End of last year I was fat, unhappy, unhealthy, battling gout, acid reflux, allergic type dry skin issues, and depression. I looked back over my life to try to figure out where things went wrong. What I realized was the skid started a few years back when I started a company in the beer industry and my job basically became sitting in bars and having a beer with the owner all day every day. This also meant having lunch at the bar or on the road between accounts, so you can imagine how healthy that was.

That was when I discovered this awesome little thing called paleo that has brought us all here today. I knew I needed wholesale change, no adapting the best I could while keeping my career going, since the career was the problem. So I quit. I shuttered my business, transferred my accounts, gave away most the beer in my fridge (I still have a couple of very choice bottles aging for special occasions) and got healthy. Everyone calls me crazy for giving all that up, but I have never been happier. I now work a normal office job at a standing desk. I eat a homemade salad for lunch. I got a new puppy that I take for walks and runs every day. I dont own a scale, but I would estimate about 40 lbs or so lost. All my health issues have cleared up.

So yes, within reason, I would give it all up, and would do it again.

9a0861d7ef021ceb7d81e548f5eac6bd

(30)

on September 14, 2011
at 03:54 PM

Sounds like a dream job! haha

10
8f46bdba543e1ea2c3818f4b243ff040

on September 14, 2011
at 01:30 PM

I recently gave up my career and basically what I defined myself as to raise my children at home...after my son, who has a severe Congenital Heart Defect, was born. Life is all about making choices...and sometimes one door has to close before another can open. Change is never easy, but it is almost certainly necessary!

9a0861d7ef021ceb7d81e548f5eac6bd

(30)

on September 14, 2011
at 03:53 PM

I'm scared to make that step. I feel like I worked so hard in college and to get where I am today to stop however I would want to spend every moment with my kids at home. How do you deal with this? I don't have kids yet but we want to in the next year or two.

8f46bdba543e1ea2c3818f4b243ff040

(390)

on September 17, 2011
at 08:57 PM

It's definitely a balancing act. It's really rough on my husband, now, as he is our only source of income and, as both doctors, we have a MOUNTAIN of student loan debt to pay back. I guess it just boiled down to a discussion between the 2 of us about what is best for our family. I wouldn't say this is the best choice for everyone.(I'm not gonna lie...it's def easier for me to be at the office doing what I've always loved doing). The way I see it, though, they really are only little once...and I think it's important for them to be with their mom especially. I'll go back when they are in school.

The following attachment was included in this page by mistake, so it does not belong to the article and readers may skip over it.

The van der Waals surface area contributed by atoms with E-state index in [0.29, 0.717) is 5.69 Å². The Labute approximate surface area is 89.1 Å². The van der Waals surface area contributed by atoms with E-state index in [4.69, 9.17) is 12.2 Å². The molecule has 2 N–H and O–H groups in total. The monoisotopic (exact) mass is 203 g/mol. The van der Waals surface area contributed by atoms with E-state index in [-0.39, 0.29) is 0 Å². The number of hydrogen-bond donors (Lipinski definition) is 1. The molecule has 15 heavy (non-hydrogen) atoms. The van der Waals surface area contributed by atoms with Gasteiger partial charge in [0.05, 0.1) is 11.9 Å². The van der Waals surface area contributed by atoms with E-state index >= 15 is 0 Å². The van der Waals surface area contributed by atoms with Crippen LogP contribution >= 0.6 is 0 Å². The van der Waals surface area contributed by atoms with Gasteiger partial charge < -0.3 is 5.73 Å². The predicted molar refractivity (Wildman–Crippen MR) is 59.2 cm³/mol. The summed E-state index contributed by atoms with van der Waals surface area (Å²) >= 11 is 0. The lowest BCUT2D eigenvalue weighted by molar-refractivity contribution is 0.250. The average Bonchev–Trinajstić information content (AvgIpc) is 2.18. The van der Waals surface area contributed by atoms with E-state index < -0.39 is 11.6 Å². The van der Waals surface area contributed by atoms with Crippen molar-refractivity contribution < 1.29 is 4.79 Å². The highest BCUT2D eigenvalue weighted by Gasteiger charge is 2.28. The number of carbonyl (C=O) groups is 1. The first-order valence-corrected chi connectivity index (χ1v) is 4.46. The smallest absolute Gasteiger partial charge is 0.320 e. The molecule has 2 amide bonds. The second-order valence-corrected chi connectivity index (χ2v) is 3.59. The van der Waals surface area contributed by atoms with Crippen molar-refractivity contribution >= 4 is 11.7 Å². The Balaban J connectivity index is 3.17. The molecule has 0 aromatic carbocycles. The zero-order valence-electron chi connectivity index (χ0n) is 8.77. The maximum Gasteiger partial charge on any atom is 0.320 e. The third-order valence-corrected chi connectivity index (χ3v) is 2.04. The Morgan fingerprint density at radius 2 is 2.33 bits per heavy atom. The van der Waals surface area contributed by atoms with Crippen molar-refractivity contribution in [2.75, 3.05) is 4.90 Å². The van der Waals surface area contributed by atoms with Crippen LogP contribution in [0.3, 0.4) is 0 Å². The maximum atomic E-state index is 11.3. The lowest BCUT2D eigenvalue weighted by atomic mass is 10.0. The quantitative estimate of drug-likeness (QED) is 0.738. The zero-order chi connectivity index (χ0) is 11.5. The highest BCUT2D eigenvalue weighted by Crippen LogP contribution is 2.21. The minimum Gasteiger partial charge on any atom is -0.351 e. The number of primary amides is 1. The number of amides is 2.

7
345c1755efe005edd162b770dc6fb821

(8767)

on September 14, 2011
at 12:48 PM

No, if you mean going jobless, which would lead to homelessness and hunger which would lead to poor eating....unless I were independently wealthy and could sustain myself.

I would however make changes to reap the same benefits, but quality of life is also important to physical and mental health...in my opinion.

100fd85230060e754fc13394eee6d6f1

(18706)

on September 14, 2011
at 03:24 PM

That would have to be included in the calculation, right? I assume the question was if giving those things up, AND everything that implies would lead to better health. Maybe I'm misreading it.

5
77877f762c40637911396daa19b53094

(78467)

on September 15, 2011
at 09:39 AM

actually itried and still try and its challanging. my health is good again. its ambivalent. i got ill and recover. it has to be well prepared. my health improoved also the opposite. now i have a own flat and pay rent.....we re lot people to get selfsufficent.. once up in a time...i wish love nourishment and deep gentle care. thank you all...

0dbd7154d909b97fe774d1655754f195

(16131)

on September 15, 2011
at 04:19 PM

Oh noooo, thank you OakOy!

77877f762c40637911396daa19b53094

(78467)

on September 15, 2011
at 06:59 PM

dear meredith* thank you! also for your kindness

66e6b190e62fb3bcf42d4c60801c7bf6

(12407)

on September 15, 2011
at 01:49 PM

i wish you the same.

0dbd7154d909b97fe774d1655754f195

(16131)

on September 15, 2011
at 07:01 PM

You are most welcome. I adore your positive energy. Please consider joining this pretty cool facebook group - my information is on my profile.